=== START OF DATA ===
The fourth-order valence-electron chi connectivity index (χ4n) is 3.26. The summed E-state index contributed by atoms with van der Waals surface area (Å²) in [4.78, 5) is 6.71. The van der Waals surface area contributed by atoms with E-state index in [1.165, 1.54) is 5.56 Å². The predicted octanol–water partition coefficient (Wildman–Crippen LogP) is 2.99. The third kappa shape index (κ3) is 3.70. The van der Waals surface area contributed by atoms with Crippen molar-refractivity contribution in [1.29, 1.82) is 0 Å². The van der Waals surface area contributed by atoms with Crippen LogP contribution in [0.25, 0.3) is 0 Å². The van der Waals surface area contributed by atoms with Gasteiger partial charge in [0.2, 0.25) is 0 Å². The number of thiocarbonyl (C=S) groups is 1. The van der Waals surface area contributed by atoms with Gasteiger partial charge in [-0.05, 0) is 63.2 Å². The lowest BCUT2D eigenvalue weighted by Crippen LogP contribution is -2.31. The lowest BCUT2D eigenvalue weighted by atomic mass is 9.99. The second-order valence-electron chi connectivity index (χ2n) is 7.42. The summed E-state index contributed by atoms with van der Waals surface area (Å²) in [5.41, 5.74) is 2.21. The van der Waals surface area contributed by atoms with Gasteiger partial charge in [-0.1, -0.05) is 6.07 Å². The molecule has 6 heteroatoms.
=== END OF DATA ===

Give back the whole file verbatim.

The fourth-order valence-electron chi connectivity index (χ4n) is 3.26. The summed E-state index contributed by atoms with van der Waals surface area (Å²) in [4.78, 5) is 6.71. The van der Waals surface area contributed by atoms with E-state index in [1.165, 1.54) is 5.56 Å². The predicted octanol–water partition coefficient (Wildman–Crippen LogP) is 2.99. The third kappa shape index (κ3) is 3.70. The van der Waals surface area contributed by atoms with Crippen molar-refractivity contribution in [1.29, 1.82) is 0 Å². The van der Waals surface area contributed by atoms with Crippen LogP contribution in [0.25, 0.3) is 0 Å². The van der Waals surface area contributed by atoms with Gasteiger partial charge in [0.2, 0.25) is 0 Å². The number of thiocarbonyl (C=S) groups is 1. The van der Waals surface area contributed by atoms with Gasteiger partial charge in [-0.05, 0) is 63.2 Å². The lowest BCUT2D eigenvalue weighted by Crippen LogP contribution is -2.31. The lowest BCUT2D eigenvalue weighted by atomic mass is 9.99. The second-order valence-electron chi connectivity index (χ2n) is 7.42. The summed E-state index contributed by atoms with van der Waals surface area (Å²) in [5.41, 5.74) is 2.21. The van der Waals surface area contributed by atoms with Gasteiger partial charge in [-0.1, -0.05) is 6.07 Å². The molecule has 6 heteroatoms.